The man hailed as the mastermind who brought the Wallabies’ scrum back from the dead has paid head coach Michael Cheika the ultimate compliment.
Mario Ledesma, the hard-as-nails hooker capped 84 times by Argentina, says he would love to have been coached by Cheika, the man who recruited him.
It’s an important insight because it helps to explain how, in less than a year, Cheika has been able to transform the Wallabies from a rabble, at a low ebb following the demise of Ewen McKenzie’s tenure, to not just Rugby World Cup contenders but favourites in some eyes.
He’s been able to harness the potential of his players, including misfit Kurtley Beale, whose off-field antics, and the regrettable Di Patston affair, ultimately led to McKenzie’s exit.
And, most importantly, he’s instilled a sense of pride in the Wallabies jersey once again.
“He’s a very genuine guy,” Ledesma explains.
“He tries to make people better and tries to get people to really play to their potential.
“Not only play to their potential but be the best person you can be.
“I’m convinced 100 per cent, if you’re a better person it will have an impact on your game.
“He makes everybody want to work for themselves and work for each other. That makes everybody better.
“To be around that energy is really, really positive.”
Captain Stephen Moore and centre Matt Giteau will notch their 100th Test matches this Sunday (Monday morning AEDT) in the Rugby World Cup quarter-final clash with Scotland – becoming just the seventh and eighth Wallabies to reach the elite milestone.
It’s a magnificent achievement, but Moore went to great lengths to play it down this week, determined not to let it intrude on the team’s preparation.
It’s the Cheika way. The team comes first, always.
Cheika in his playing days was a rugged No.8 for Sydney club side Randwick, who rubbed shoulders with Wallabies on a weekly basis – but never joined them in the gold jersey.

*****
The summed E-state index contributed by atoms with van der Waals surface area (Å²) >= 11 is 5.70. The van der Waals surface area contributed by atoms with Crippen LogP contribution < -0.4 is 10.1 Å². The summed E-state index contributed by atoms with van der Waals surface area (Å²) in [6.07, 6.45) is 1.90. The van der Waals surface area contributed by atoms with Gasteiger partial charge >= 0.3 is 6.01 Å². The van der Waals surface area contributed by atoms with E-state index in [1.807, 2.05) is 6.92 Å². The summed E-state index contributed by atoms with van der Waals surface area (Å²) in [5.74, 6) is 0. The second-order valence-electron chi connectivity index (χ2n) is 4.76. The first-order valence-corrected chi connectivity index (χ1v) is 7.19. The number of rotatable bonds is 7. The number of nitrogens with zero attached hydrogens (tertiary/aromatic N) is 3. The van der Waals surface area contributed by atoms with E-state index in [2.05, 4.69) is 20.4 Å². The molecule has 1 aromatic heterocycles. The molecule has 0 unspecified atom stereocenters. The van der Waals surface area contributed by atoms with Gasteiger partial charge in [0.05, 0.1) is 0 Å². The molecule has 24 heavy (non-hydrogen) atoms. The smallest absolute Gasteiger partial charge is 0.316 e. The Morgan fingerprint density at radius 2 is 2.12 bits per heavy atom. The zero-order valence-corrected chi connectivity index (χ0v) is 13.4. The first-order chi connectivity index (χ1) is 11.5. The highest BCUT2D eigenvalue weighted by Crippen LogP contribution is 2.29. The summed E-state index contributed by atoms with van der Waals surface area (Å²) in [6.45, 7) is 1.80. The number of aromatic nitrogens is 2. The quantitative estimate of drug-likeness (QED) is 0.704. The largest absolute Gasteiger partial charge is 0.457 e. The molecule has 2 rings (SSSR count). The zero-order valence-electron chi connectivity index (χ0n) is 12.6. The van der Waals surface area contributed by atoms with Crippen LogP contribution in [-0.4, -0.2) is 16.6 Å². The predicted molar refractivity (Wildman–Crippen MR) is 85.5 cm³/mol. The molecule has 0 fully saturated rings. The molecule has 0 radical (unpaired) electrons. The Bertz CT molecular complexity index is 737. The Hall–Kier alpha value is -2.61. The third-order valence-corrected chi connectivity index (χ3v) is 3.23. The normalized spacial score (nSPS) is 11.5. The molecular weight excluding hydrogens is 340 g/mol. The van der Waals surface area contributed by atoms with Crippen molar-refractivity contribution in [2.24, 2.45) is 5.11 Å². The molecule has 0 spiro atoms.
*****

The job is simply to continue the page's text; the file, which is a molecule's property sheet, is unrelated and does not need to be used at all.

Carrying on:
Moore says his passion for the team and their history stands out in his coaching.
“He gives the feeling that he’d like to be out there playing,” Moore tells AAP.
“He gets out on the field and trains with us and often says he never got the opportunity to play for Australia.
“But he makes you feel like he would love to have done it.
“He’s getting to coach now at the highest level. I know it means a lot to him.
“The boys really want to work hard for him and for each other.”
Moore, who tore his ACL just minutes into his Wallabies captaincy debut under McKenzie last year, says he learns something new every day from the worldy Cheika, who speaks fluently in English, French, Italian and Arabic.
Cheika had no hesitation in re-installing Moore as captain this year when the hooker became available again following his knee reconstruction.
Moore, meanwhile, proudly accepted the honour and now has his sights set on joining greats Nick Farr-Jones and John Eales in lifting the Webb Ellis Cup on behalf of his team.
All thanks to Cheika, the master coach intent on deflecting praise at every opportunity who has brought respect back to the Wallabies jersey by giving it back to the players.
“He’s a very honest guy with all the players and I think they really respect that,” said Moore.